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October / November 2012

IndesignLive Asia - Urban Composition

AAMER TAHER’S ARCHITECTURE TEASES.
For the onlooker, the idea of a house is offered in slices: a square pocket of aqua (the end of a suspended pool), a glass drum cage (holds a staircase), and a floating strip of green – an organic screen of black bamboo whose slender stems and wispy foliage do not block out so much as offer glimpses of the living spaces behind.

Add to that, the daring assembly of it all – the stacked levels, the rising cylindrical volume, the curvilinear wrap around, the spiral. The house draws curious, even pensive, looks because it bears these strong lines and forms – all of which suggest rather than tell – and also because none of its neighbours along the terraced strip, though owning similar plots, quite possess a composition such as this.

So the building (indeed by an architect known for putting out work with “flair and curves”) makes an impression. The appreciation of the architecture, though, really deepens inside where the collaged volumes and forms, seemingly fragmented on the outside, is experienced as a flow of spaces that reveals itself to be thoughtfully engaged with its owner’s way of living.

This project is located in a small residential enclave behind the famous Orchard Road shopping belt. Surrounded by malls, the first challenge of the house lies in the need to introduce plenty of greenery to offer relief from its strong urban context. Given the house’s tight footprint, the garden could not sprawl; rather, as demonstrated on its front, it had to go upwards.

“From the front, it’s like the hanging gardens of Babylon,” says Taher of house’s elevated greenery, which has been incorporated on every level of the three-and-a-half storey building. “Apart from purifying the air and screening the neighbours, you get a sense of living in a garden house. We like that very much.”

Taher is not referring only to himself and his client, but also guests who are frequently received here. Designed for its owner as much as for his guests, the house treats its visitor to quite a welcome. Upon entering the house a bright stair atrium immediately draws one in and up.

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This project is located in a small residential enclave behind the famous Orchard Road shopping belt. Surrounded by malls, the first challenge of the house lies in the need to introduce plenty of greenery to offer relief from its strong urban context. Given the house’s tight footprint, the garden could not sprawl; rather, as demonstrated on its front, it had to go upwards.

“From the front, it’s like the hanging gardens of Babylon,” says Taher of house’s elevated greenery, which has been incorporated on every level of the three-and-a-half storey building. “Apart from purifying the air and screening the neighbours, you get a sense of living in a garden house. We like that very much.”

Taher is not referring only to himself and his client, but also guests who are frequently received here. Designed for its owner as much as for his guests, the house treats its visitor to quite a welcome. Upon entering the house a bright stair atrium immediately draws one in and up.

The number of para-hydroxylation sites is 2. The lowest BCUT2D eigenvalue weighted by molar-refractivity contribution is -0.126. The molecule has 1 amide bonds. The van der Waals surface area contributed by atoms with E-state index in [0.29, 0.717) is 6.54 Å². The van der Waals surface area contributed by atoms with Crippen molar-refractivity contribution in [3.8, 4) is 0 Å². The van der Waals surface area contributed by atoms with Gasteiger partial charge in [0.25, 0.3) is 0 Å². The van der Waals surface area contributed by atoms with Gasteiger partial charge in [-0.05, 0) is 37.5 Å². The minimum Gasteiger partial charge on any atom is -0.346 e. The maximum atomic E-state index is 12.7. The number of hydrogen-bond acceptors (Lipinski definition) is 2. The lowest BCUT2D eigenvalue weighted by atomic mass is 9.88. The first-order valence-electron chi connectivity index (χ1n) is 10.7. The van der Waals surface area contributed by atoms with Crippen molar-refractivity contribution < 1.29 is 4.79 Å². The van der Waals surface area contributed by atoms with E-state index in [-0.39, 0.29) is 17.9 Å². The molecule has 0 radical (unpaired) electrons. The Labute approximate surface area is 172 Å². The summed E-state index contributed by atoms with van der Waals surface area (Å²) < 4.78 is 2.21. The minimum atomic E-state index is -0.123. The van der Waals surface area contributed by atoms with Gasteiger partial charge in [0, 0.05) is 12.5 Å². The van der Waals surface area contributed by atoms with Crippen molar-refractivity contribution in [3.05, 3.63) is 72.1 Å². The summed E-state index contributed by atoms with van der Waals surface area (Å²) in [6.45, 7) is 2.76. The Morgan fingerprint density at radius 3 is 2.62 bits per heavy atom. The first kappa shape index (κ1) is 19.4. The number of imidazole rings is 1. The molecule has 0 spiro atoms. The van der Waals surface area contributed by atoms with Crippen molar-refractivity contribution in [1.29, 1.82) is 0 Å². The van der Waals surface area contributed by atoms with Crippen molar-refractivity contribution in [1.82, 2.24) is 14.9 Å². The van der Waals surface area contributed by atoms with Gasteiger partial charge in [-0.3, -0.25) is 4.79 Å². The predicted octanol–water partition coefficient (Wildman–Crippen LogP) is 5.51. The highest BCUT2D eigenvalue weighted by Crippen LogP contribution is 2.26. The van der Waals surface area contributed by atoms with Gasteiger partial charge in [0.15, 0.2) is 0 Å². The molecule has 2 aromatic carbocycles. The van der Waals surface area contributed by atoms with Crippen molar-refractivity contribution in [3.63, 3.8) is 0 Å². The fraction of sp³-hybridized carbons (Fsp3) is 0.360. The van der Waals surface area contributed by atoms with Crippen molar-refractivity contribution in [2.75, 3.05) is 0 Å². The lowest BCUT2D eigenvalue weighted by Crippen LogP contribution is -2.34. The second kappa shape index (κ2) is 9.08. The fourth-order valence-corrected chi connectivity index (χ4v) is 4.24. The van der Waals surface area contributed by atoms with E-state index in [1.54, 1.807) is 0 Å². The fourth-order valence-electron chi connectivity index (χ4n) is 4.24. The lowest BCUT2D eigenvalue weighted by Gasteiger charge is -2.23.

Across the second level, the main living spaces then pan out. Here, the plan is straightforward; the dining area adjoins the kitchen to the back, and the main living room opens to the front with a semi- outdoor timber deck, fringed with aforementioned bamboo planting. For Taher, who has a wealth of experience in building in the tropics, these soft boundaries that blur the inside and outside are a main design intention: they assimilate modern buildings into their locale in terms of climate and culture. Essentially kept open on ends, this chill-out second level is well ventilated and even enjoys the breeze – a quality its owner especially appreciates after a day at work in the air-conditioned office.

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Access to the master on the third floor and the roof garden, Taher explains, has to be via a compact spiral stair to save space in the tight plot. “We decided to make it a feature; a timber ‘cage’ suspended over the main entrance atrium with a glass floor…sexy, playful and intriguing!” At night, when roof top barbeque parties are in full swing, the cage lights up by way of embedded lighting strips.

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While it definitely serves as a great home for entertaining, on quieter days the house can also be enjoyed privately. The master suite that is on the third level not only boasts a light-filled ensuite bathroom, it also steps out to a pool and a sun deck. A vertical green wall above the mosaic-floored pool completes the resort feel. Notably, this green wall has been strategically placed to face back into the master bedroom, so even when indoors, with framed views of external greenery and water (the pool is extended to wrap around outside like a curved moat), the feel of being in a tropical garden resort is not diminished. The sense of a garden house that Taher intended for the project is also achieved through its first floor where the family room and other bedrooms for visiting guests and family have been placed. Even if the spaces here feel tucked, cocooned, and fittingly cosy, all the private rooms have ensuite bathrooms that open out to natural light, air and greenery. It is really design decisions such as these incorporating nature, architecture, and lifestyle that really make this house a delightful urban tropical home.

Architecture by Aamer Architects

Photography by Sanjay Kewlani

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